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dorsetgirl

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from: dorsetgirl
date: Sep. 30th, 2013 07:11 am (UTC)
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(Here via hp_britglish

Can you tell grandparents ...never discuss it further/lie about everything?

I agree that in many ways Harry's pov is, naturally enough, very limited, but in my view these are the kind of questions that remind us the books were written for children - like the way Hogwarts students don't learn Geography, they don't go walking climbing in the surrounding hills and mountains, they never go to the coast, etc. It's striking that in Deathly Hallows, Hermione finds them many places to go based on her Muggle life; the wizarding world as we are shown it has given them no knowledge whatsoever outside of actually doing spells.

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littlered2

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from: littlered2
date: Jul. 19th, 2013 11:51 pm (UTC)
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I wonder what JKR really wants us to think about it. Harry's PoV means we get a limited view of it - his feelings about the Muggle world are hardly positive, so he's not likely to see it as an inherently bad thing, and his emotional intelligence is not the best (unsurprising, what with all of the emotional neglect. I'm always surprised it's not worse), so I can't see him thinking about Hermione's situation too deeply. But it is really disturbing, really.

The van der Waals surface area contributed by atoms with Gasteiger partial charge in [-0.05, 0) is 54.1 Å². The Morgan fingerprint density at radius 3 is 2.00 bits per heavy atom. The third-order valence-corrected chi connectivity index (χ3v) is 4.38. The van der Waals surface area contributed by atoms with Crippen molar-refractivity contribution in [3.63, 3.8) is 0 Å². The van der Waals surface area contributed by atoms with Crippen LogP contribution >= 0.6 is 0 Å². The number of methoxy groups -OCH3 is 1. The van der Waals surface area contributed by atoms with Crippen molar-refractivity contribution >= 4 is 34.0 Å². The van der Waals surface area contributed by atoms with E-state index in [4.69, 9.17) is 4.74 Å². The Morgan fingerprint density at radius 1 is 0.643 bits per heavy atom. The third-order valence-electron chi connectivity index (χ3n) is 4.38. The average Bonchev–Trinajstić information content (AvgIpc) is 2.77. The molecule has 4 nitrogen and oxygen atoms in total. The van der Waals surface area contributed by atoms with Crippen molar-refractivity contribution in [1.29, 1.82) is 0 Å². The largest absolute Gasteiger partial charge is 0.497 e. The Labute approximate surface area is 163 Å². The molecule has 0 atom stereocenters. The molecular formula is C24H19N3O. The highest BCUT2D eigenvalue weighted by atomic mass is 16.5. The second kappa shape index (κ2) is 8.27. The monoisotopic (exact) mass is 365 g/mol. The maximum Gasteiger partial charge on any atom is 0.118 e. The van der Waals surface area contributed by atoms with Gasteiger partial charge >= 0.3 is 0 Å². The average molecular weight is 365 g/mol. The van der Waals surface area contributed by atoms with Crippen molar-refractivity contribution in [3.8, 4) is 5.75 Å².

But the wizarding world is stuck in the technological equivalent of some decades ago - magic does everything. Muggles, without magic, are much more advanced in some ways than wizards are; you could make a compelling case for their superiority. (No wonder the Death Eaters are so anti-Muggle Studies; anything that teaches pupils about all of the things they've done and invented is not going to help their argument.)

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littlered2

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from: littlered2
date: Jul. 19th, 2013 11:52 pm (UTC)
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I suppose there's the argument that going to their Muggle families might have endangered them, but it does seem like the logical thing to do. If I were Muggleborn and the wizarding world was going to hell, I'd want to flee to the relative security of my family.

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helle_d